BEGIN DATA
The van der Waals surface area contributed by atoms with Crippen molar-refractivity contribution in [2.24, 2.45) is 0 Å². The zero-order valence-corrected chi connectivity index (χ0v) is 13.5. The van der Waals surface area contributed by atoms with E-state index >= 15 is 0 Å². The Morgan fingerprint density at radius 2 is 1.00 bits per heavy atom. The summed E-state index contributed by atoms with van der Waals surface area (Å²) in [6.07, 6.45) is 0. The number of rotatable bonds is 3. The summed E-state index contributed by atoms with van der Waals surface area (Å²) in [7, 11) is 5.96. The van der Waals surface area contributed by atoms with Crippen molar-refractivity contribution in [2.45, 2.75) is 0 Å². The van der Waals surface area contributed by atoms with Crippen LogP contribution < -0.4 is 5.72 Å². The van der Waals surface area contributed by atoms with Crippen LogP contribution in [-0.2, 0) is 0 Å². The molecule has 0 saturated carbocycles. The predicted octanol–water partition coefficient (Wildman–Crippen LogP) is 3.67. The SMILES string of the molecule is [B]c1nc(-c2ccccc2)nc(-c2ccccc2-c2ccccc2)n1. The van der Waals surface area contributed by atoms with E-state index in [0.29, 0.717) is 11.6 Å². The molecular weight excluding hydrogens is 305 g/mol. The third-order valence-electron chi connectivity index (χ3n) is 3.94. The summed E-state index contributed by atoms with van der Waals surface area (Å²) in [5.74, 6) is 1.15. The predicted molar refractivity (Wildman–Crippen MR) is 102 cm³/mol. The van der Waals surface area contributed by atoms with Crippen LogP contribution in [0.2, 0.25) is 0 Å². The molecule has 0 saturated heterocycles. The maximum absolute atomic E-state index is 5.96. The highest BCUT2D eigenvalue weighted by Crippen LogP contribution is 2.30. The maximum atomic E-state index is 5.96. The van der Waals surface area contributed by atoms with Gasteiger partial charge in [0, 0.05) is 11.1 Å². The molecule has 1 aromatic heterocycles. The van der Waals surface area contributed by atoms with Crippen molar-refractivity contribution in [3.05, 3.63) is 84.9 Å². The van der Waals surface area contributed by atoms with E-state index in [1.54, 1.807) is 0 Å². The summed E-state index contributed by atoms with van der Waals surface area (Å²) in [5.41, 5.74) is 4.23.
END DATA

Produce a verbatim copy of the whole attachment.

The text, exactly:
The van der Waals surface area contributed by atoms with Crippen molar-refractivity contribution in [2.24, 2.45) is 0 Å². The zero-order valence-corrected chi connectivity index (χ0v) is 13.5. The van der Waals surface area contributed by atoms with E-state index >= 15 is 0 Å². The Morgan fingerprint density at radius 2 is 1.00 bits per heavy atom. The summed E-state index contributed by atoms with van der Waals surface area (Å²) in [6.07, 6.45) is 0. The number of rotatable bonds is 3. The summed E-state index contributed by atoms with van der Waals surface area (Å²) in [7, 11) is 5.96. The van der Waals surface area contributed by atoms with Crippen molar-refractivity contribution in [2.45, 2.75) is 0 Å². The van der Waals surface area contributed by atoms with Crippen LogP contribution < -0.4 is 5.72 Å². The van der Waals surface area contributed by atoms with Crippen LogP contribution in [-0.2, 0) is 0 Å². The molecule has 0 saturated carbocycles. The predicted octanol–water partition coefficient (Wildman–Crippen LogP) is 3.67. The SMILES string of the molecule is [B]c1nc(-c2ccccc2)nc(-c2ccccc2-c2ccccc2)n1. The van der Waals surface area contributed by atoms with E-state index in [0.29, 0.717) is 11.6 Å². The molecular weight excluding hydrogens is 305 g/mol. The third-order valence-electron chi connectivity index (χ3n) is 3.94. The summed E-state index contributed by atoms with van der Waals surface area (Å²) in [5.74, 6) is 1.15. The predicted molar refractivity (Wildman–Crippen MR) is 102 cm³/mol. The van der Waals surface area contributed by atoms with Crippen LogP contribution in [0.2, 0.25) is 0 Å². The molecule has 0 saturated heterocycles. The maximum absolute atomic E-state index is 5.96. The highest BCUT2D eigenvalue weighted by Crippen LogP contribution is 2.30. The maximum atomic E-state index is 5.96. The van der Waals surface area contributed by atoms with Gasteiger partial charge in [0, 0.05) is 11.1 Å². The molecule has 1 aromatic heterocycles. The van der Waals surface area contributed by atoms with Crippen molar-refractivity contribution in [3.05, 3.63) is 84.9 Å². The van der Waals surface area contributed by atoms with E-state index in [1.54, 1.807) is 0 Å². The summed E-state index contributed by atoms with van der Waals surface area (Å²) in [5.41, 5.74) is 4.23.